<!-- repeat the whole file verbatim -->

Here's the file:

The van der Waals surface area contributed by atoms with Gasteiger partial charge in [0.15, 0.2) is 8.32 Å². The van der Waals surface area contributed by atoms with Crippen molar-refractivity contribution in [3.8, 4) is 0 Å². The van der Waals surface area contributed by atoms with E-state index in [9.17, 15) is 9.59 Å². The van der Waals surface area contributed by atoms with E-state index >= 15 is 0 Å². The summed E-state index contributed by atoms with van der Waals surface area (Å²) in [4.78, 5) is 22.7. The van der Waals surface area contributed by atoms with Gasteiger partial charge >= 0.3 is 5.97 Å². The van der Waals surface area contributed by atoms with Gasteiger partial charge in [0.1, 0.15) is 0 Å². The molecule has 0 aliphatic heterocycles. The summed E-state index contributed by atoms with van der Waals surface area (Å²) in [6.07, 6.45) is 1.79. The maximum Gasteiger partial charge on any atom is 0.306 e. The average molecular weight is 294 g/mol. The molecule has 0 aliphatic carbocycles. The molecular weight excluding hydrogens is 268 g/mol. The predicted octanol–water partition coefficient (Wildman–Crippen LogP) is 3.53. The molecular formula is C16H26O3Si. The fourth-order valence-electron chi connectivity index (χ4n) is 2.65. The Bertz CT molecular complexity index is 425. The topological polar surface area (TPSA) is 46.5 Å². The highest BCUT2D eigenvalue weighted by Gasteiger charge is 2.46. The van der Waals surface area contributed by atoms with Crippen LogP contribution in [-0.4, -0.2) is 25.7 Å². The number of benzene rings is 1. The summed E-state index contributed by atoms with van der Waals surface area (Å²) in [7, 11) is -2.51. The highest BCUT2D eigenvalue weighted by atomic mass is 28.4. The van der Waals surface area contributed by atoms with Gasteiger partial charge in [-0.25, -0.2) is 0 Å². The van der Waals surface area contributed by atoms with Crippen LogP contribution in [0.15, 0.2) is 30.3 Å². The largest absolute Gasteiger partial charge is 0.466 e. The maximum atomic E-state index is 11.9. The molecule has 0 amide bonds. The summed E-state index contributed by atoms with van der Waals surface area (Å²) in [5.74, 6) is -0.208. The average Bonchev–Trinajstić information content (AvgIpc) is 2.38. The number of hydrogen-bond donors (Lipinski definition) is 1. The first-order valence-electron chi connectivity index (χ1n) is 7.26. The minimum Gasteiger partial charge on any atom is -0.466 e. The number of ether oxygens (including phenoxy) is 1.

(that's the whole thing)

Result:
The van der Waals surface area contributed by atoms with Gasteiger partial charge in [0.15, 0.2) is 8.32 Å². The van der Waals surface area contributed by atoms with Crippen molar-refractivity contribution in [3.8, 4) is 0 Å². The van der Waals surface area contributed by atoms with E-state index in [9.17, 15) is 9.59 Å². The van der Waals surface area contributed by atoms with E-state index >= 15 is 0 Å². The summed E-state index contributed by atoms with van der Waals surface area (Å²) in [4.78, 5) is 22.7. The van der Waals surface area contributed by atoms with Gasteiger partial charge >= 0.3 is 5.97 Å². The van der Waals surface area contributed by atoms with Gasteiger partial charge in [0.1, 0.15) is 0 Å². The molecule has 0 aliphatic heterocycles. The summed E-state index contributed by atoms with van der Waals surface area (Å²) in [6.07, 6.45) is 1.79. The maximum Gasteiger partial charge on any atom is 0.306 e. The average molecular weight is 294 g/mol. The molecule has 0 aliphatic carbocycles. The molecular weight excluding hydrogens is 268 g/mol. The predicted octanol–water partition coefficient (Wildman–Crippen LogP) is 3.53. The molecular formula is C16H26O3Si. The fourth-order valence-electron chi connectivity index (χ4n) is 2.65. The Bertz CT molecular complexity index is 425. The topological polar surface area (TPSA) is 46.5 Å². The highest BCUT2D eigenvalue weighted by Gasteiger charge is 2.46. The van der Waals surface area contributed by atoms with Crippen LogP contribution in [-0.4, -0.2) is 25.7 Å². The number of benzene rings is 1. The summed E-state index contributed by atoms with van der Waals surface area (Å²) in [7, 11) is -2.51. The highest BCUT2D eigenvalue weighted by atomic mass is 28.4. The van der Waals surface area contributed by atoms with Gasteiger partial charge in [-0.25, -0.2) is 0 Å². The van der Waals surface area contributed by atoms with Crippen LogP contribution in [0.15, 0.2) is 30.3 Å². The largest absolute Gasteiger partial charge is 0.466 e. The maximum atomic E-state index is 11.9. The molecule has 0 amide bonds. The summed E-state index contributed by atoms with van der Waals surface area (Å²) in [5.74, 6) is -0.208. The average Bonchev–Trinajstić information content (AvgIpc) is 2.38. The number of hydrogen-bond donors (Lipinski definition) is 1. The first-order valence-electron chi connectivity index (χ1n) is 7.26. The minimum Gasteiger partial charge on any atom is -0.466 e. The number of ether oxygens (including phenoxy) is 1.